The statement pushes back earlier rumors of a third-quarter launch, as Google continues to work closely with hardware partners to deliver clamshell devices with touch-pads, keyboards and screens between 10 and 12 inches across. At least initially this will be the focus. It isn't clear whether Chrome OS will also be ready for tablets when it launches. So far we've seen a few Android tablet prototypes being announced, but the jury is still out regarding which platform will work best in this market -- my guess is Google will stick with Android for touch-centric devices.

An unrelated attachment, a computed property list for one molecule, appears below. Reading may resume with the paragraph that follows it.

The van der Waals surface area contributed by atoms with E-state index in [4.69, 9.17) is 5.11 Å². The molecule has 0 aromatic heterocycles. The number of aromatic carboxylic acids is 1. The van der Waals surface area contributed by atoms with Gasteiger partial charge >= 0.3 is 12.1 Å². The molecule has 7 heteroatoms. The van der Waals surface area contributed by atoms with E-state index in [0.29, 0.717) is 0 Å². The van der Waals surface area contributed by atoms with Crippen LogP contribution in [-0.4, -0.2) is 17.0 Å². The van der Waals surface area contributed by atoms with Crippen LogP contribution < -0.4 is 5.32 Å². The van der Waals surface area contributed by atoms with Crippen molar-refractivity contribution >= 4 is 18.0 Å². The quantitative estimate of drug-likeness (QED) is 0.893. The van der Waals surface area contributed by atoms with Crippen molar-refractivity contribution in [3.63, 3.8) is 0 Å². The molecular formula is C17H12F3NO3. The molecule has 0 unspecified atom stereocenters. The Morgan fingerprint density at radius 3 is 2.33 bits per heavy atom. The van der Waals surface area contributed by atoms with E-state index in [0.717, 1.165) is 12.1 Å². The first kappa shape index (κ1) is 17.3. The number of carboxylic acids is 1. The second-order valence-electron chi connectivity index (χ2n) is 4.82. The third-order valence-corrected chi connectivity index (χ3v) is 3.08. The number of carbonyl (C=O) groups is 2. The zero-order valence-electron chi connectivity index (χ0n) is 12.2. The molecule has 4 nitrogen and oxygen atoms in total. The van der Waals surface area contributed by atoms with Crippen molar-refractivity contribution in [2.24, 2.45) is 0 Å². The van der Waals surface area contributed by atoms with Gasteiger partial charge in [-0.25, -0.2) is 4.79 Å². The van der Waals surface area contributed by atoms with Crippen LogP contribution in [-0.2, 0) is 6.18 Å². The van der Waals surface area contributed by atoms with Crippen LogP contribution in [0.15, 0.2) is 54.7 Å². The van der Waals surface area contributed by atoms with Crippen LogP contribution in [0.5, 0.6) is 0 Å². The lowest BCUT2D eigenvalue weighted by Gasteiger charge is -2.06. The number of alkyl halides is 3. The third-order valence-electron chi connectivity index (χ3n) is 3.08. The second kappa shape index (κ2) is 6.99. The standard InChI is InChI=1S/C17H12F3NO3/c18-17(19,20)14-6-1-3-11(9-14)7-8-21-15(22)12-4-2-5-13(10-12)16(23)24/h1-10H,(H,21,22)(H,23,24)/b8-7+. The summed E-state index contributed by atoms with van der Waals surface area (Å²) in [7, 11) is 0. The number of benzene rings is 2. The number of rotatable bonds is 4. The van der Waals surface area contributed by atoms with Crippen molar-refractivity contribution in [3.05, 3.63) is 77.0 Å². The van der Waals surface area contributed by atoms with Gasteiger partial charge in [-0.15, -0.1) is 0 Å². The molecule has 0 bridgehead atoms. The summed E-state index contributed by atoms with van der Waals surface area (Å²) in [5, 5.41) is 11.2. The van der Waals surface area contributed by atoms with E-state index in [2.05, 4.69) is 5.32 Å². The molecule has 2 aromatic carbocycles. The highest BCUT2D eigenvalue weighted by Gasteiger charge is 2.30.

Announced nearly a year ago, Chrome OS is a lightweight operating system built around Google's Chrome browser. Like other Linux-based platforms, it will be available for free, allowing hardware vendors to avoid licensing costs. A big part of Google's focus is on speed, and as such startup times, including access to the web, should take seconds rather than the minute or longer that most Windows users endure. The cloud-based design should provide quick access to Google's suite of online applications, in addition to the Chrome Web Store which will launch alongside the operating system.